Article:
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OSHA requirements are set by statute, standards and regulations. Our interpretation letters explain these requirements and how they apply to particular circumstances, but they cannot create additional employer obligations. This letter constitutes OSHA's interpretation of the requirements discussed. Note that our enforcement guidance may be affected by changes to OSHA rules. Also, from time to time we update our guidance in response to new information. To keep apprised of such developments, you can consult OSHA's website at https://www.osha.gov.
August 10, 2011
Mr. Brent Clark
Seyfarth Shaw LLP
131 South Dearborn Street
Chicago, Illinois 60603
Dear Mr. Clark:
Thank you for your January 26, 2011, letter to the Occupational Safety and Health Administration (OSHA) regarding the recordkeeping regulation contained in 29 CFR 1904 - Recording and Reporting Occupational Injuries and Illnesses. Your letter was forwarded to my office by Thomas Galassi, Director, Directorate of Enforcement Programs. The Office of Statistical Analysis, within my Directorate, is responsible for the administration of the OSHA injury and illness recordkeeping system nationwide. In an effort to provide the public with prompt and accurate responses, we developed and continue to refine a set of Frequently Asked Questions (FAQ), in addition to maintaining a log of Letters of Interpretation (LOI) on the OSHA Recordkeeping website
Scenario: Two entities have entered into a contractual agreement to provide records management and maintenance services for a Department of Homeland Security (DHS) records storage facility. Employer A is the prime contractor for the project, and Subcontractor B is a subcontractor of Employer A. Both Employer A and Subcontractor B employ management and non-management employees at the facility.
Under the contract, Subcontractor B is obligated to provide the staffing and resources needed to perform its assigned tasks. Subcontractor B has several supervisors at the facility who oversee the day-to-day operations of employees within their respective departments.
Employer A has a Project Manager, who oversees overall operations at the facility, as well as several high-level managers, including a Human Resource Manager, Facilities Manager, and Quality Control Manager. Employer A provides general guidance to Subcontractor B managers. For example, Employer A managers identify quality standards, and timeframes within which Subcontractor B must direct and manage its resources to complete specific tasks.
Question: With respect to OSHA's regulation at 29 CFR 1904.31(a), how should Employer A and Subcontractor B maintain injury and illness records for employees who are supervised on a "day-to-day basis?"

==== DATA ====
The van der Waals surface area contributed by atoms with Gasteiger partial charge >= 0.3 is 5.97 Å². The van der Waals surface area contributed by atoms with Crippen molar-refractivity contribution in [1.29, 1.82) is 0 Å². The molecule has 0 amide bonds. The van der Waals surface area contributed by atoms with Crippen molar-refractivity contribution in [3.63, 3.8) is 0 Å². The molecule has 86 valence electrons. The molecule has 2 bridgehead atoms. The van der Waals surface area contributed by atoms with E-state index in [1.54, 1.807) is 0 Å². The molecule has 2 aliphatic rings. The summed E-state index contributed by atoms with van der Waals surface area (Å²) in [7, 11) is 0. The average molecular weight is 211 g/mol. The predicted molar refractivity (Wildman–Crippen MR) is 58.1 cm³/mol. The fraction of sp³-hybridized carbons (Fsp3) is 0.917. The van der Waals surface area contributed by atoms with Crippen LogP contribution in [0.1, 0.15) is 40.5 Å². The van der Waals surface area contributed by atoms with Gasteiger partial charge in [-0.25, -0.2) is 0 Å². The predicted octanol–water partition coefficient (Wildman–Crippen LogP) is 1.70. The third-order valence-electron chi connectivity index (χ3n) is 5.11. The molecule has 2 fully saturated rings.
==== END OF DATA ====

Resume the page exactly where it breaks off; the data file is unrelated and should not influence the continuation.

Response: Section 1904.31 requires employers to record the recordable injuries and illnesses of all their employees, whether classified as labor, executive, hourly, salaried, part-time, seasonal, or migrant workers. Employers are also required to record the recordable injuries and illnesses of all employees they supervise on a day-to-day basis, even if these workers are not carried on the employer's payroll. Day-to-day supervision generally exists when the employer "supervises not only the output, product, or result to be accomplished by the person's work, but also the details, means, methods and processes by which the work objective is accomplished." See, OSHA's January 15, 2004 letter of interpretation to Leann M. Johnson-Koch (enclosed).
The requirements in Section 1904.31 assign the responsibility for recording and reporting to the employer with the greatest amount of control over the working conditions that led to the injury or illness. OSHA stated in the 2001 preamble to the final rule revising the Part 1904 regulation that the supervising employer is in the best position to obtain the necessary injury and illness information due to its control over the worksite and its familiarity with the work tasks and the work environment. The employer with day-to-day supervision is also in the best position to use the injury and illness data to learn about and correct hazards in the workplace. See, 66 Federal Register 6038.
Additionally, please know that Section 1904.30(a) requires employers to maintain a separate OSHA 300 Log for each establishment expected to be in operation for one year or longer. Based on the facts described above, and because they supervise employees on a day-to-day basis, Employer A and Subcontractor B are separate employers, and therefore must maintain a separate OSHA 300 Log at this facility.
Thank you for your interest in occupational safety and health. We hope you find this information helpful. OSHA requirements are set by statute, standards, and regulations. Our interpretation letters explain these requirements and how they apply to particular circumstances, but they cannot create additional employer obligations. This letter constitutes OSHA's interpretation of the requirements discussed. Note that our enforcement guidance may be affected by changes to OSHA rules. Also, from time to time we update our guidance in responses to new information. To keep appraised of such developments, you can consult OSHA's website at http://www.osha.gov.
Dorothy Dougherty, Acting Director
Directorate of Evaluation and Analysis